Now that our stomachs are full, let's stroll to the best art in town... And where would that be?
Too much art can be. And surely you'll understand that once an enthusiastic travel companion drags you through all the sites in you guide book. Don't let that happen to you: focus on something you particularly enjoy, and let the other stuff to the other guys.
And still, there are some jewels you just can't do without. Let me enumerate what my ignorant self remembers, and do help me with more - email link on the homepage, anyone?
Rome is probably the richest place for art lovers. Ever since the pope moved in, almost two thousand years ago, the Church has been amassing art. The best of the best, one might say.
Whatever you do, two words: Vatican and Villa Borghese. Both are absurdly rich museums, the former proud of its two highlights, the Sixtine Chapel and the Raffael Chambers; the latter more secluded, less famous, but just astonishing with its richness.
Go to one of the wonderful medieval churches in town (and skip all the baroques, except for St. Peter's) and follow the patterns of the Cosmatesque paving. See the model of ancient Rome in the museum of Roman Civilization.
And then, there's the obvious: the Colosseum, the Imperial Fora, the Vatican, Castel St. Angelo, the ruins of Ostia... You can stone me if you want, but I would skip all of that for a quiet day in Villa Torlonia, or a haunting experience in the catacombs.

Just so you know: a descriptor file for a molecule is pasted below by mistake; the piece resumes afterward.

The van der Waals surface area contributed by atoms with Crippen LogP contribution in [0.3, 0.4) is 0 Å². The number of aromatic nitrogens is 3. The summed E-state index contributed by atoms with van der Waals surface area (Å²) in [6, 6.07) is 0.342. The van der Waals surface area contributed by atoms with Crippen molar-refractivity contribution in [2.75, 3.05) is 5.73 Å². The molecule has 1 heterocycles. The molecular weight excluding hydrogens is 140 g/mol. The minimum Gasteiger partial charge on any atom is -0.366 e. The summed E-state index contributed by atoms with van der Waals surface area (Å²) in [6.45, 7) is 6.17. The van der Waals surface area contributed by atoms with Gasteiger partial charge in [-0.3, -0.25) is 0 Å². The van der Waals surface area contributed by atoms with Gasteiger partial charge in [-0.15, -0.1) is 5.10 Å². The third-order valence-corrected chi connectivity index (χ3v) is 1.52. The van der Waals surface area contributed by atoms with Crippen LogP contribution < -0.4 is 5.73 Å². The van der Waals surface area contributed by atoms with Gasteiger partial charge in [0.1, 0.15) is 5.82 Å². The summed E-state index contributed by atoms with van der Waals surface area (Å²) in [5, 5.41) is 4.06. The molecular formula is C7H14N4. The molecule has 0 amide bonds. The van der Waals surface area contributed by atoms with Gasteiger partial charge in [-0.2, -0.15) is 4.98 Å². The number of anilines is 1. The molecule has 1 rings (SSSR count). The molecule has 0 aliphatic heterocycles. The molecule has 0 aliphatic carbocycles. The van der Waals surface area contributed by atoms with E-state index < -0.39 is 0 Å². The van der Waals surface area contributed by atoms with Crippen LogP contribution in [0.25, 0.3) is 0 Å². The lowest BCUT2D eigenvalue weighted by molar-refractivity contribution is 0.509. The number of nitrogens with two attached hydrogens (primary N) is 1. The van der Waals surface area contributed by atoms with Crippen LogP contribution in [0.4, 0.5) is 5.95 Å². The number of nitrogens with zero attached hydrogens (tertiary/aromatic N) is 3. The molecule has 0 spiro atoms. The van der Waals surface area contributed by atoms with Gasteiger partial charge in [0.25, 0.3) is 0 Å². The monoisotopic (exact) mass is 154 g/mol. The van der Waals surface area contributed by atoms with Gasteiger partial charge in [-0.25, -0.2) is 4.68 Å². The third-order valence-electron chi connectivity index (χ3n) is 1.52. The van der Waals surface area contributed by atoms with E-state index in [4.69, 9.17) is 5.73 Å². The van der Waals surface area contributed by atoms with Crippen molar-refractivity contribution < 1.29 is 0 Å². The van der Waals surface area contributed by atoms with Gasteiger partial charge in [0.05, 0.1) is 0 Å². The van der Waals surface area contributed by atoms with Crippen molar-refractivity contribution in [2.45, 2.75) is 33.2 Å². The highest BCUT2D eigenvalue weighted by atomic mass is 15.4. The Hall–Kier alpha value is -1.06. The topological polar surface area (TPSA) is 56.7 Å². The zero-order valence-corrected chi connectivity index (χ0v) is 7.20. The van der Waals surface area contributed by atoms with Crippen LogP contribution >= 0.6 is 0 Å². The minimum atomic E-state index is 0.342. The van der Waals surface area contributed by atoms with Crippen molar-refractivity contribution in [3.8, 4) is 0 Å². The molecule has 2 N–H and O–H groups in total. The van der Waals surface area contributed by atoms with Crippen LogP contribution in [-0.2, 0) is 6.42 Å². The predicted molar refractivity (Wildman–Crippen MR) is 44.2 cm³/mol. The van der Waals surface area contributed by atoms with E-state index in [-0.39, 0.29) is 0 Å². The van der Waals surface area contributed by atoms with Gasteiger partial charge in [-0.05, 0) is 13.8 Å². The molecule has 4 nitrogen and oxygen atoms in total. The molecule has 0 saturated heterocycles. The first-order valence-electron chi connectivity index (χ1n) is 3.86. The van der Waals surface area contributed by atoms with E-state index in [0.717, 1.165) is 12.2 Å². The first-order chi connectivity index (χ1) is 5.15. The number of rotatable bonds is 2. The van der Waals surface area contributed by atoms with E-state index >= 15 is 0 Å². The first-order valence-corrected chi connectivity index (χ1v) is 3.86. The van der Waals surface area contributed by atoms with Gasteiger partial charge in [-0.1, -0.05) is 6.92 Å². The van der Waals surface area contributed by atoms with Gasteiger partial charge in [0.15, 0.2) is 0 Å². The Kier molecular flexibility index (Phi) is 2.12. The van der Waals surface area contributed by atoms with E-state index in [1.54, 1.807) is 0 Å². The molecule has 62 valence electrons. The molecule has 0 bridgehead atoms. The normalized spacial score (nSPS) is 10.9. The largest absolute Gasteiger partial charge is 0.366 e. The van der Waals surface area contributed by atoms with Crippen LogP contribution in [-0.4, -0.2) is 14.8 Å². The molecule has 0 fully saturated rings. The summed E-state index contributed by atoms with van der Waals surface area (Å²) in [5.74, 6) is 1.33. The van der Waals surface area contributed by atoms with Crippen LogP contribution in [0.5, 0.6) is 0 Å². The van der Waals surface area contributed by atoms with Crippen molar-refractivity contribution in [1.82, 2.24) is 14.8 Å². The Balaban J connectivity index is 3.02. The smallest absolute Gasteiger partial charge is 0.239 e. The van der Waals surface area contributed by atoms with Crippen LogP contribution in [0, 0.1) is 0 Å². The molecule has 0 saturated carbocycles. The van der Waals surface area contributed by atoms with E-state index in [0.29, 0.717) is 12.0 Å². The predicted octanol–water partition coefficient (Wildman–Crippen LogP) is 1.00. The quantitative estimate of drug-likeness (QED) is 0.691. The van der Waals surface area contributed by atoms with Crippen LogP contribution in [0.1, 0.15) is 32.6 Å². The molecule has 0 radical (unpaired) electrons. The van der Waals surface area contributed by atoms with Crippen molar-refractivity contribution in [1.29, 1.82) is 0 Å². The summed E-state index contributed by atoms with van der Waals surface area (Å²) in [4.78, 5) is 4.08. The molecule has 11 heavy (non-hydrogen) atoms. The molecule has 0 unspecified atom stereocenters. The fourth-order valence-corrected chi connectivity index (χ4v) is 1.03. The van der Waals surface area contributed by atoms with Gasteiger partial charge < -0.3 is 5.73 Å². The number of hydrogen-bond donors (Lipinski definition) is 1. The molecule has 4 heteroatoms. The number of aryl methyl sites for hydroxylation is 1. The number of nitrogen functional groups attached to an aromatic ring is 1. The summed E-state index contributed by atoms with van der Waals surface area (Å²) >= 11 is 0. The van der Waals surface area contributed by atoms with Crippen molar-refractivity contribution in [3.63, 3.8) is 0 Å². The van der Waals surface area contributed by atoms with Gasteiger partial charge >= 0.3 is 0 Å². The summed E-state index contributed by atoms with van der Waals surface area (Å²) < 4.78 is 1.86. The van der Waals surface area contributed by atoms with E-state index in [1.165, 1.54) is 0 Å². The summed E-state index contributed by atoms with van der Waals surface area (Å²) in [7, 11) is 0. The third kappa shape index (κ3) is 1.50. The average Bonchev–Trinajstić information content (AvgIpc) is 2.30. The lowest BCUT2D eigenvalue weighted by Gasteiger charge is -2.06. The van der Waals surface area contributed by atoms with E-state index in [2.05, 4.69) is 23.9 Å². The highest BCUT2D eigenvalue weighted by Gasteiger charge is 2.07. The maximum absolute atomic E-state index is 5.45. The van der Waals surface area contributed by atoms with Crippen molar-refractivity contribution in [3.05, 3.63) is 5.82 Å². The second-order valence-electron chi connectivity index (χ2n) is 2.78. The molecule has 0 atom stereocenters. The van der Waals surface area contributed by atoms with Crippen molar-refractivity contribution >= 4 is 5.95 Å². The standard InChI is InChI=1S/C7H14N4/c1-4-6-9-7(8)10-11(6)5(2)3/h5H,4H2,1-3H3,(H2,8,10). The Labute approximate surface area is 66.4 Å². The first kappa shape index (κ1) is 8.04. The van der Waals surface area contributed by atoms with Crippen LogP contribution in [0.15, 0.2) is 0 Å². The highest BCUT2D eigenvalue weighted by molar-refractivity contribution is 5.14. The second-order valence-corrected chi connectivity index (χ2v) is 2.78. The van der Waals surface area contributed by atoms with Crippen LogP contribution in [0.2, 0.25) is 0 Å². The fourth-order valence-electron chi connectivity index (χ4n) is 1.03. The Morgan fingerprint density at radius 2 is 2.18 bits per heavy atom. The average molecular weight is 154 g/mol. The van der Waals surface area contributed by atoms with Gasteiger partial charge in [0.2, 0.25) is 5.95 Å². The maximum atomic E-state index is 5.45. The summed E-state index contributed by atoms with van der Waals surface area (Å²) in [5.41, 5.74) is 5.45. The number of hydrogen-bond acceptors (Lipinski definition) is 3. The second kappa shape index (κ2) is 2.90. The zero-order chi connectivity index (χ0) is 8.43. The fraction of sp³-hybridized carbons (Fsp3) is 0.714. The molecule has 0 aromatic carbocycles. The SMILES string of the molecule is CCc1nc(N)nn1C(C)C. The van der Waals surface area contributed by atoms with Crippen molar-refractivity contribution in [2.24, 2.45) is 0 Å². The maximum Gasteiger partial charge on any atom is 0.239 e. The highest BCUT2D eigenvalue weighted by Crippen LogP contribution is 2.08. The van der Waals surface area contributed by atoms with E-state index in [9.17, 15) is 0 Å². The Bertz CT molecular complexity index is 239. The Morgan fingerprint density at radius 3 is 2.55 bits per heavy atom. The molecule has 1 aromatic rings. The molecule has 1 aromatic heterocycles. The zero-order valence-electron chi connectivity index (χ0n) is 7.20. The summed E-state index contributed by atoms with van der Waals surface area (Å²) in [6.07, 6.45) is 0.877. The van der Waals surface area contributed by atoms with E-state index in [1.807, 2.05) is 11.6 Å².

Florence, for some mysterious reason, has always been the favorite destination of my American friends. Sure, Florence is wonderful, with the cathedral and the piazza and the most amazing Uffizi. Florence IS the Renaissance, the place where Dante, Leonardo and Michelangelo lived, the place where half the painters and architects and poets of Italy ended up living and working. And it still is the place that is manageable, not as daunting as Rome, and yet about as full of art.
According to the metrics of Italy, Florence is a puppy of a city. It was founded when the Romans destroyed nearby Faesole (which is now a suburb), which means you won't find much that is really old. Never mind that &qout;not really old" here means a thousand years old. Go to Florence for shopping, if for nothing else.
Venice is the perfect spot for newlyweds. There is absolutely nothing to do there, and after seeing the hundredth or so palazzo, you just don't know where to go. There are no cinemas, no night clubs, nothing to have fun if you are nto the master of your amusement, anyway.
And yet, it's worth it. It's worth any length of any trip, because you'll see something unlike any other town you'll ever see.
Venice is a gem. Don't let them tell you it smells bad (which it does, in the summer when nobody in their right mind would visit); that it is sinking in the sea (which is not true at all - it's the tides that have a better chance at entering the bay). Besides, there are so many vistas in Venice you'll already know from innumerable movies, you'll feel at home immediately!
The South is less densely populated, but it is full of treasures, as well. Take the treasures of Palermo, say, or the riches of Naples. I wished I had spent more time in the South, and on the other hand I am happy I will be able to explore more and find things whose beauty will scare me.Next: Enough already! Where is the boutique?